Finally, at the beginning of the 1930s, these academic endorsements of Strowski and Lanson dating from the early 1920s were recycled in a publicity effort mounted by Paulhan's secretary. Jean Grenier could not suppress his playful sense of irony in this regard:
L'activite de la nrf se multiplie. J'ai recu de ton secretaire [...] une lettre de propagande. J'ai beaucoup aime l'opinion de MM. Fortunat Strowski et Gustave Lanson. Mais crois-tu que la clientele universitaire--pet de loup--Lanson-Strowski soit celle de la nrf[?]. J'aime trop la nrf pour le croire. (30)
When Paul Valery was elected to the Academie francaise in 1925, the institutionalization process of the NRF seemed to be well under way. (31)
Finally, as though to underline these points, the venerable Tresor de la Langue francaise quotes from Albert Thibaudet's September 1924 essay in the NRF in order to illustrate the history and usage of the word "modernisme." (32) The quotation is taken from an essay entitled "Le Tournoi du latin," which considers whether the classical humanities suffice alone to form the leadership elite of a modern country:
Ce qui se passe dans le monde de la litterature et de l'art nous ouvre un jour sur ce qui se passera dans l'ordre de la formation generale des elites. Il y a une litterature qui s'inspire surtout de la tradition dans le temps, et dont Anatole France nous donne aujourd'hui le type le plus complet. Il y a une litterature qui s'inspire seulement de l'actuel et du vivant dans l'espace, et elle porte un nora depuis les Goncourt: c'est le modernisme. (33)
Thibaudet, the NRF's most prolific critic--who, as Antoine Compagnon has shown, had a mania for binary categories and comparisons (34)--proceeded both to flame and answer his own question: that is, which strand should he prefer? "Both," he replied, "Elles sont l'une et l'autre necessaires." And in a passage that could easily apply to the NRF, he wrote:
Elles contribuent a la fois a assurer dans le prestige litteraire les puissances de conservation et de renouvellement. Elles ne viennent pas des memes auteurs. Elles ne s'adressent pas au meme public ... (35)
Let us now consider the policy of the review as it was implemented by Paulhan to build on its early success and established reputation.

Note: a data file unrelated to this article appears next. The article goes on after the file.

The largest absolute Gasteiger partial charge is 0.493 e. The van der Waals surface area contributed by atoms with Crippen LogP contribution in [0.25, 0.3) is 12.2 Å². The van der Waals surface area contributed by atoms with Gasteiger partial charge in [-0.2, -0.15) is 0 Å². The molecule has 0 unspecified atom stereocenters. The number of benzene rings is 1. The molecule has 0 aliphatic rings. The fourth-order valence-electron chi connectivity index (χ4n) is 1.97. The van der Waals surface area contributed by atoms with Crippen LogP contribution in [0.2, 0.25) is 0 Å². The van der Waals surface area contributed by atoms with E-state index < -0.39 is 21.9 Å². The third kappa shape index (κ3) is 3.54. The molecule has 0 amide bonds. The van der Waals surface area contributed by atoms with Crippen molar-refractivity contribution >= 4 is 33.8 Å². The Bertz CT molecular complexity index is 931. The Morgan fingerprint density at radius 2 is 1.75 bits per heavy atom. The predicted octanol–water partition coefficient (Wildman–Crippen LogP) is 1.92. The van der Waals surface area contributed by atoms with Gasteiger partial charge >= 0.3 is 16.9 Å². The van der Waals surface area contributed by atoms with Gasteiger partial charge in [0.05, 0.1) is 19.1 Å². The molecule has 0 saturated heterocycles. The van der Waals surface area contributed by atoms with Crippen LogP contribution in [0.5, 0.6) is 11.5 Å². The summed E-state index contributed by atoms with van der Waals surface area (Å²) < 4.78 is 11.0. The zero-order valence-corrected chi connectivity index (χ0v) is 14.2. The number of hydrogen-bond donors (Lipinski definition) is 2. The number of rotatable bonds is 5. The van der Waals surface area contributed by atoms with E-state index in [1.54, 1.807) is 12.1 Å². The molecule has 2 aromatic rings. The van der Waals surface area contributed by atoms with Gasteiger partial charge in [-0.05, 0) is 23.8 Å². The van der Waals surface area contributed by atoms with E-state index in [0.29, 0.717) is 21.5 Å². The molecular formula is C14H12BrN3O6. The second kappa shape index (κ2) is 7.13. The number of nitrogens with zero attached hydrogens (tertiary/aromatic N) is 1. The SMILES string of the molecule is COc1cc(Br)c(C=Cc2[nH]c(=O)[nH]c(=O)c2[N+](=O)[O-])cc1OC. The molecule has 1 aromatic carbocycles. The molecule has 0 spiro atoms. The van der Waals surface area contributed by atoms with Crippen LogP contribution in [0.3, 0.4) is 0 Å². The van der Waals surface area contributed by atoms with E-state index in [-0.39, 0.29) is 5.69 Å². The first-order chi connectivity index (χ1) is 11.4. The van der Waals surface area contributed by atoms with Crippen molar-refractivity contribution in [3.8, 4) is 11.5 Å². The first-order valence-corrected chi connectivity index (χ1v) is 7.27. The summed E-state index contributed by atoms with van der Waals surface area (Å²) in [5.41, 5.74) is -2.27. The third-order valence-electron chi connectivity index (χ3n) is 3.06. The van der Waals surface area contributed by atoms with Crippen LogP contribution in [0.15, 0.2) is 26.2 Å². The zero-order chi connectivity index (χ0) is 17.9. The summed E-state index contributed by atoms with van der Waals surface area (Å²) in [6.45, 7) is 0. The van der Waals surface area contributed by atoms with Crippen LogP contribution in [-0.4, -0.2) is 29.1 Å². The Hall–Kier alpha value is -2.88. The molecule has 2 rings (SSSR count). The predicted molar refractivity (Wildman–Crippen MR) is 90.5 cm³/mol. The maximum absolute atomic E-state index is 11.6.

Jean Paulhan: a "Modernist" Editor at the NRF?
Whence did Jean Paulhan arrive at the NRF? A common place for beginning discussions of Paulhan's background at the time of his joining the NRF is his appearance in Max Ernst's painting Au Rendez-vous des amis, dating from late 1922. (36) There are a number of points to be made about this, some of them admittedly speculative. The first is that Paulhan is placed close to center of the canvas as though to underline his role as a pathfinder, or scout, or even guru, for the avant-garde. Second, it seems to me that the picture incorporates a (perhaps ironic) nod towards paintings such as Henri Fantin-Latour's Hommage a Delacroix, Un atelier aux Batignolles and Un Coin de table, celebrating as they do their creator's implied familiarity with his recognizably "modernist" sitters. Third, one gets the distinct impression that Max Ernst's sitters may be seen as members of a sort of secret or subversive society, because Paulhan, Dostoevsky and Benjamin Peret are all shown by the artist making the same mysterious hand signal. Paulhan is placed right next to Dostoevsky, on whose lap the artist Max Ernst is sitting. Finally, perhaps it is all part of an unexplained in-joke for initiates, for Paulhan's friend Paul Eluard published a short text, under the "Palets" rubric of the Dadaist (or proto-surrealist) review Litterature, entitled "Jean Paulhan le souterrain." (37) At this stage in his career as an editor Paulhan was recognized as a sort of "underground" figure--an eminence grise--working behind the scenes. So just how did Paulhan come to play such a central role for the Parisian avant-garde? (38)